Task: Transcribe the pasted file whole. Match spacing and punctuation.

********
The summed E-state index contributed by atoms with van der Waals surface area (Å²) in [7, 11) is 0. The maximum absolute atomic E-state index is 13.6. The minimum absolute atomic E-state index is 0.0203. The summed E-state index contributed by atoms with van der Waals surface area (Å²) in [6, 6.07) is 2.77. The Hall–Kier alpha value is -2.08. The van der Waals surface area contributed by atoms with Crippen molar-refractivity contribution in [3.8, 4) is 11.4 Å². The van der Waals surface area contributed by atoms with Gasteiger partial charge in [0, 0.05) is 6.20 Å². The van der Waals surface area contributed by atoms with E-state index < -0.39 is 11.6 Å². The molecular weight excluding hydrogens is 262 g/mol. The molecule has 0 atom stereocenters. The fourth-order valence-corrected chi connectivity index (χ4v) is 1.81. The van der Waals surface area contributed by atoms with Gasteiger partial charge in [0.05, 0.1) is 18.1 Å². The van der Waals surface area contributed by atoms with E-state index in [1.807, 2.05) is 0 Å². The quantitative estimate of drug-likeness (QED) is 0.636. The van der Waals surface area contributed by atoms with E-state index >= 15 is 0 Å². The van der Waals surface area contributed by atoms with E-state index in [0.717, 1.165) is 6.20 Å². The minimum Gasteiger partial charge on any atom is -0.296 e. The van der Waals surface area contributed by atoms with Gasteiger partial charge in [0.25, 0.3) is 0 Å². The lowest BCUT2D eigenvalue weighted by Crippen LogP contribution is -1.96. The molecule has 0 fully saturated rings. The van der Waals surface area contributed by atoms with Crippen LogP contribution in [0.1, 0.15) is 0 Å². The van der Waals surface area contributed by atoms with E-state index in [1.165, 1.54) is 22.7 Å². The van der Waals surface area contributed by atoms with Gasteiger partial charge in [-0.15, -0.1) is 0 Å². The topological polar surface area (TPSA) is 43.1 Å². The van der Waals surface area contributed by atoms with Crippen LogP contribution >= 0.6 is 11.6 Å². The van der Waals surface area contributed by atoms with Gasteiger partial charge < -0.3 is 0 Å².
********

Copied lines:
The summed E-state index contributed by atoms with van der Waals surface area (Å²) in [7, 11) is 0. The maximum absolute atomic E-state index is 13.6. The minimum absolute atomic E-state index is 0.0203. The summed E-state index contributed by atoms with van der Waals surface area (Å²) in [6, 6.07) is 2.77. The Hall–Kier alpha value is -2.08. The van der Waals surface area contributed by atoms with Crippen molar-refractivity contribution in [3.8, 4) is 11.4 Å². The van der Waals surface area contributed by atoms with Gasteiger partial charge in [0, 0.05) is 6.20 Å². The van der Waals surface area contributed by atoms with E-state index < -0.39 is 11.6 Å². The molecular weight excluding hydrogens is 262 g/mol. The molecule has 0 atom stereocenters. The fourth-order valence-corrected chi connectivity index (χ4v) is 1.81. The van der Waals surface area contributed by atoms with Gasteiger partial charge in [0.05, 0.1) is 18.1 Å². The van der Waals surface area contributed by atoms with E-state index in [1.807, 2.05) is 0 Å². The quantitative estimate of drug-likeness (QED) is 0.636. The van der Waals surface area contributed by atoms with E-state index >= 15 is 0 Å². The van der Waals surface area contributed by atoms with E-state index in [0.717, 1.165) is 6.20 Å². The minimum Gasteiger partial charge on any atom is -0.296 e. The van der Waals surface area contributed by atoms with Gasteiger partial charge in [0.25, 0.3) is 0 Å². The lowest BCUT2D eigenvalue weighted by Crippen LogP contribution is -1.96. The molecule has 0 fully saturated rings. The van der Waals surface area contributed by atoms with Crippen LogP contribution in [0.1, 0.15) is 0 Å². The van der Waals surface area contributed by atoms with E-state index in [1.165, 1.54) is 22.7 Å². The van der Waals surface area contributed by atoms with Gasteiger partial charge in [-0.15, -0.1) is 0 Å². The topological polar surface area (TPSA) is 43.1 Å². The van der Waals surface area contributed by atoms with Crippen LogP contribution >= 0.6 is 11.6 Å². The van der Waals surface area contributed by atoms with Gasteiger partial charge < -0.3 is 0 Å².